FOXBORO -- James Harrison was certain he had more football left in his aging but powerful body. The Steelers thought otherwise, letting the former NFL Defensive Player of the Year rot on the bench or sending him home, inactive week after week.
The Patriots were the only team to offer Harrison a contract after he cleared waivers last week and were almost immediately rewarded Sunday, just a handful of days after the edge setter arrived.
"I don't really listen for what people say I can do," said Harrison. "I listen for what they say I can't do. I want to prove them wrong. I want to show them I'm able to still do it."
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Admittedly, Harrison can't do it like he used to. The man is 39, after all. But he did enough Sunday to make you think he can help the Pats when the playoffs roll around in two weeks.
Harrison played 28 of 57 possible defensive snaps, setting the edge, dropping into coverage when needed and then finishing with a flourish, recording a pair of sacks.
"He worked really hard to get things down and to handle the roles that he was in today," said Bill Belichick of Harrison. "Very professional, has a lot of experience, but not in this system so he had to do a lot of things to try to acclimate himself to what we do, and terminology, and adjustments and so forth. He really worked hard on that. He got better every day. You could see that through the course of the week. Sometimes it piles up and the load just becomes -- there's a diminishing return effect. In his case, I would say that wasn't the case."
Harrison has been used to playing essentially one way for the better part of his 16-year career. His brief immersion into the Patriots' way of playing defense was a shock to the system and Harrison doesn't feel as comfortable as Belichick tried to make it sound.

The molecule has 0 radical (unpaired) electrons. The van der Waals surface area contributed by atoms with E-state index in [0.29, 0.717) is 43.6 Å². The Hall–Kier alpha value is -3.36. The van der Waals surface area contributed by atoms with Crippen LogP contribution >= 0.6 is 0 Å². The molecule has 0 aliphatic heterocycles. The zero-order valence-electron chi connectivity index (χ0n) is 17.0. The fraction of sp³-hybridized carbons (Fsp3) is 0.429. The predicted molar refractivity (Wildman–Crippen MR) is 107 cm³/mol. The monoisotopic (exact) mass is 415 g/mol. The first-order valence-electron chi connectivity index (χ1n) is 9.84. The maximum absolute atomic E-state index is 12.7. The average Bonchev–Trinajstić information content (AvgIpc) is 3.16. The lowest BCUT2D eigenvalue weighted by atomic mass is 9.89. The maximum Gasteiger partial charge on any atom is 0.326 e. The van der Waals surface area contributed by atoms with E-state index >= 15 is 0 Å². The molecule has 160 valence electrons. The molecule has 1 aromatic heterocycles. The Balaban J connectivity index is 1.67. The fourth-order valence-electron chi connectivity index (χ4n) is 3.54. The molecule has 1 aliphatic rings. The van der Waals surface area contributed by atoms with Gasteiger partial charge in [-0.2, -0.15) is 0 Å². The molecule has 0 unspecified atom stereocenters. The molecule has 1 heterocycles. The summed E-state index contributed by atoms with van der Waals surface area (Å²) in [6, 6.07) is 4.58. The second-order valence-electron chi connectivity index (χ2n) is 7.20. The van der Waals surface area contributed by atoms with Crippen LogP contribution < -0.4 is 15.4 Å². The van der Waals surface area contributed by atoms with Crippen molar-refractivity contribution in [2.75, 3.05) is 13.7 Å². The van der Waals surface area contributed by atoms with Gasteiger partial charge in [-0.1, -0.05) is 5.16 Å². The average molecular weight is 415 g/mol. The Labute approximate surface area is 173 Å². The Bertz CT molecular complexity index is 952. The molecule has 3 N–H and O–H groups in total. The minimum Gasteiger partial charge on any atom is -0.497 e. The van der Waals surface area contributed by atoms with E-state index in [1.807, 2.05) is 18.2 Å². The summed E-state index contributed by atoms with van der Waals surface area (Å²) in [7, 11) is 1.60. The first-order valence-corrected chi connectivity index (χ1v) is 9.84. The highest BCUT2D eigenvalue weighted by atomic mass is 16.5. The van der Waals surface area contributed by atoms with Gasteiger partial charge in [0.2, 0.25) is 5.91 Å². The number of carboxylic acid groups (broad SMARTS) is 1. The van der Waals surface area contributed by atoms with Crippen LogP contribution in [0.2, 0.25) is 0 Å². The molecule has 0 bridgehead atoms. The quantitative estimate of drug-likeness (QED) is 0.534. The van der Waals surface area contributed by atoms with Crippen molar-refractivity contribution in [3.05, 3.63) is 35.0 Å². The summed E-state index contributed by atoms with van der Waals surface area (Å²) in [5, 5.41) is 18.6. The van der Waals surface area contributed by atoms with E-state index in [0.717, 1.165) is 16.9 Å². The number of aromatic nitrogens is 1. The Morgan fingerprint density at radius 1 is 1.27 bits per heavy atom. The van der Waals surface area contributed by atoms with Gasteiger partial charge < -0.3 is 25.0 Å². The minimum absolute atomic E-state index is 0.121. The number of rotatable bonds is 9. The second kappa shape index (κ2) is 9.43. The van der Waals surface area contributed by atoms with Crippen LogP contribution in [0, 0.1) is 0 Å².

"I'm not acclimated," he said, cutting off a questioner. "I was getting a lot of help. The guys that were out there that have been here were helping me out."
It's been odd for Patriot players to grow accustom to having Harrison as a teammate. In his previous lives with the Steelers and even the Bengals, Harrison made his dislike of the Patriots known whenever he had the opportunity. And it wasn't the run-of-the-mill, "I hate them because we're rivals." No, it went to a different level, invoking "Spygate" and more.
"It's certainly different," admitted Matthew Slater. "Hard-nosed guy. Great competitor. But it's easier seeing him wear 92 for us than someone else."
Lawrence Guy also had to stare at Harrison from the opposing sideline for a few seasons in Baltimore. Again, those two teams don't like each other, but for different reasons. I asked Guy about those days, saying I couldn't imagine Harrison was well-liked by the Ravens.
"I plead the Fifth," smiled Guy.
As for how Guy feels now, "He's a great dude. An awesome teammate."
Laughter ensued, but you get the point. This is unusual because of the player, not the circumstance, which -- as Harrison reminds us -- happens all the time in any line of work.
"it's like you going to report for a different news channel or paper," he said. "This is no different."
Harrison will have an some extra time to prepare for the Pats' next game. They've got the first-round bye. That means plenty of time to study and learn this defense. But in the not-to-distant future, Harrison has something else in mind.
"My focus right now . . . it's Sunday, right," he asked. "That means tomorrow is Monday. Monday is leg day."
And to Harrison, probably another opportunity to prove those that doubted him they were wrong.